Financial Aid Consequences

All of that being said, keep in mind that our Coverdell ESA comes with financial aid eligibility ramifications if you intend on using the full balance strictly to pay for college. Granted, it's a negligible dent in overall eligibility, but you cannot afford to entirely discount the impact.

Like a 529 plan, your student's Expected Family Contribution (EFC) includes up to 5.64 percent of a Coverdell ESA's value if a parent or student owns the account. You only report the funds of an account owned by another relative once you or your student withdraws funds.

It pays to be judicious when tapping into your balance, even for the expenses the trust is structured to cover. Your federal income tax return will ordinarily exclude withdrawals from Coverdell ESAs owned by a parent or student, but withdrawals from accounts owned by anyone else will be "added back" at up to 50 percent as student income on the Free Application for Federal Student Aid the next year. In more concrete terms, an aunt or grandparent pulling out $15,000 to cover a university bill means a $7,500 increase to the next FAFSA's EFC.

Use as Directed

It should go without saying, but in addition to taking the general long-term ramifications of every withdrawal into account, never forget what the "E" in your Coverdell ESA's name: education.

To maintain tax-free withdrawals and earnings, Coverdell ESA funds must strictly be used for qualified elementary and secondary education expenses (QESEE) or qualified higher education expenses (QHEE).

Let's run those down:


  • Fees, tuition, tutoring, special needs services when required by the beneficiary, books, supplies, and other equipment incurred by enrollment and attendance.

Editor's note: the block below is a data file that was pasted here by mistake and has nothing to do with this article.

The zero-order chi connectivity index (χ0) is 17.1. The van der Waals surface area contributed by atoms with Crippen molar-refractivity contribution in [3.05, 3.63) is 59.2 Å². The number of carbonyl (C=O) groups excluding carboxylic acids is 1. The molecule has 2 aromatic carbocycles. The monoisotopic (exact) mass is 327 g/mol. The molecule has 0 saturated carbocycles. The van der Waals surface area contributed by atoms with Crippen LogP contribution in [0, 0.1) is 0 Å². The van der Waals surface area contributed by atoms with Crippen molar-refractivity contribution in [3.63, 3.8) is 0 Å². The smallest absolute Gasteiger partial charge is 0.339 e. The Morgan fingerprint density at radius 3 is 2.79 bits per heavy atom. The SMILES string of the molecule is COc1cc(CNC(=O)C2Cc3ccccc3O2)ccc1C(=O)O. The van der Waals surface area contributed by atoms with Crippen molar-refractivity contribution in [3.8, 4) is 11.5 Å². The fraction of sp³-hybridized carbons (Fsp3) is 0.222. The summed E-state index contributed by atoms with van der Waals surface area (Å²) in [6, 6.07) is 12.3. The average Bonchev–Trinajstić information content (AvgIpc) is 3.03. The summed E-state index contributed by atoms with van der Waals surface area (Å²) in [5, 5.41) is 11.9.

• Transportation, uniforms, supplementary items and services (including extended day programs), and room and board required or provided by the school.
  • Fees associated with any computer equipment or technology, internet access, and related services used by the beneficiary and family during school years.

Fortunately, the QHEE is much more cut-and-dried:


  • Tuition and fees.
  • Room and broad, as long as the student is enrolled at least half-time (6-8 credit hours per semester, ordinarily).
  • If living off-campus, you can withdraw the amount of room and board costs the school includes in its cost-of-attendance figures.
  • Books and supplies as needed.
  • As of 2015, purchases of computers, software, internet access, and other related equipment are all qualified expenses.
  • Equipment and services addressing the beneficiary's special needs for enrollment or attendance

Remember, a 10-percent penalty tax and federal income tax will apply to all non-qualified withdrawals.

A Word on Credit Unions

We'll close by circling back to one of our earlier points. Yes, you can open a ESA with virtually any financial institution that routinely manages investment products such as IRAs. That doesn't mean some institutions won't provide notable advantages others can't or won't.

If you can, choose a credit union for your Coverdell ESA. Generally speaking, these alternatives to bigger banks offer vastly more personal customer service. Who wouldn't want a locally oriented account custodian that takes the time to get to know your family's education needs as closely as a trusted friend? Just as importantly, credit unions often offer interest rates that banks can't touch, along with minimal transfer and maintenance fees, and deposit insurance up to $250,000. Your ESA is one of the most valuable investments you will ever make, after all. Why not trust it to the most dedicated, personable partners you can?